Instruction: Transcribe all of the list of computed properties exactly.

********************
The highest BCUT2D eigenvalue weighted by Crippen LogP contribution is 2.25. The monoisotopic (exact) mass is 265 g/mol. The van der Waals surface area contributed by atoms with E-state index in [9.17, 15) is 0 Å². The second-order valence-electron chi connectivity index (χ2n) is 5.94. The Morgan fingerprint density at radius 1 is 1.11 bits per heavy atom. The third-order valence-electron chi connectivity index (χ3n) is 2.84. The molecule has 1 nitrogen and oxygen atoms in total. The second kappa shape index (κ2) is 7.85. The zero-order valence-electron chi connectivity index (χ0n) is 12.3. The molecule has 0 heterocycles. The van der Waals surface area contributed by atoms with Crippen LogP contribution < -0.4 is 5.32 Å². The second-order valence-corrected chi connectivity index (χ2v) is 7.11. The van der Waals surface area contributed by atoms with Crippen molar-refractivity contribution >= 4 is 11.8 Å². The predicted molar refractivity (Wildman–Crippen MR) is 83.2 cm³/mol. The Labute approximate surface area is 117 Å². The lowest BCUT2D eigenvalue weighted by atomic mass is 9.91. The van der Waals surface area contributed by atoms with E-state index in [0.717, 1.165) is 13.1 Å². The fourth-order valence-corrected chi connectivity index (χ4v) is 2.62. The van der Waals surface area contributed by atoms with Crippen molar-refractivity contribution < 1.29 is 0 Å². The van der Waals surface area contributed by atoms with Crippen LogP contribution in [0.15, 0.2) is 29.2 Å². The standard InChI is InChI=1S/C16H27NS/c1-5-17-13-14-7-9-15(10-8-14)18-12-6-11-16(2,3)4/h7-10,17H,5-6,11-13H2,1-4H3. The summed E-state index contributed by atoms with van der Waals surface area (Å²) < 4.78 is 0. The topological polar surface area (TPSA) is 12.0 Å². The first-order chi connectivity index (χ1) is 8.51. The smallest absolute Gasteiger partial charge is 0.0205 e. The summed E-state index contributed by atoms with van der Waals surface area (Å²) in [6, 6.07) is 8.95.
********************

The highest BCUT2D eigenvalue weighted by Crippen LogP contribution is 2.25. The monoisotopic (exact) mass is 265 g/mol. The van der Waals surface area contributed by atoms with E-state index in [9.17, 15) is 0 Å². The second-order valence-electron chi connectivity index (χ2n) is 5.94. The Morgan fingerprint density at radius 1 is 1.11 bits per heavy atom. The third-order valence-electron chi connectivity index (χ3n) is 2.84. The molecule has 1 nitrogen and oxygen atoms in total. The second kappa shape index (κ2) is 7.85. The zero-order valence-electron chi connectivity index (χ0n) is 12.3. The molecule has 0 heterocycles. The van der Waals surface area contributed by atoms with Crippen LogP contribution < -0.4 is 5.32 Å². The second-order valence-corrected chi connectivity index (χ2v) is 7.11. The van der Waals surface area contributed by atoms with Crippen molar-refractivity contribution >= 4 is 11.8 Å². The predicted molar refractivity (Wildman–Crippen MR) is 83.2 cm³/mol. The Labute approximate surface area is 117 Å². The lowest BCUT2D eigenvalue weighted by atomic mass is 9.91. The van der Waals surface area contributed by atoms with E-state index in [0.717, 1.165) is 13.1 Å². The fourth-order valence-corrected chi connectivity index (χ4v) is 2.62. The van der Waals surface area contributed by atoms with Crippen molar-refractivity contribution < 1.29 is 0 Å². The van der Waals surface area contributed by atoms with Crippen LogP contribution in [0.15, 0.2) is 29.2 Å². The standard InChI is InChI=1S/C16H27NS/c1-5-17-13-14-7-9-15(10-8-14)18-12-6-11-16(2,3)4/h7-10,17H,5-6,11-13H2,1-4H3. The summed E-state index contributed by atoms with van der Waals surface area (Å²) < 4.78 is 0. The topological polar surface area (TPSA) is 12.0 Å². The first-order chi connectivity index (χ1) is 8.51. The smallest absolute Gasteiger partial charge is 0.0205 e. The summed E-state index contributed by atoms with van der Waals surface area (Å²) in [6, 6.07) is 8.95.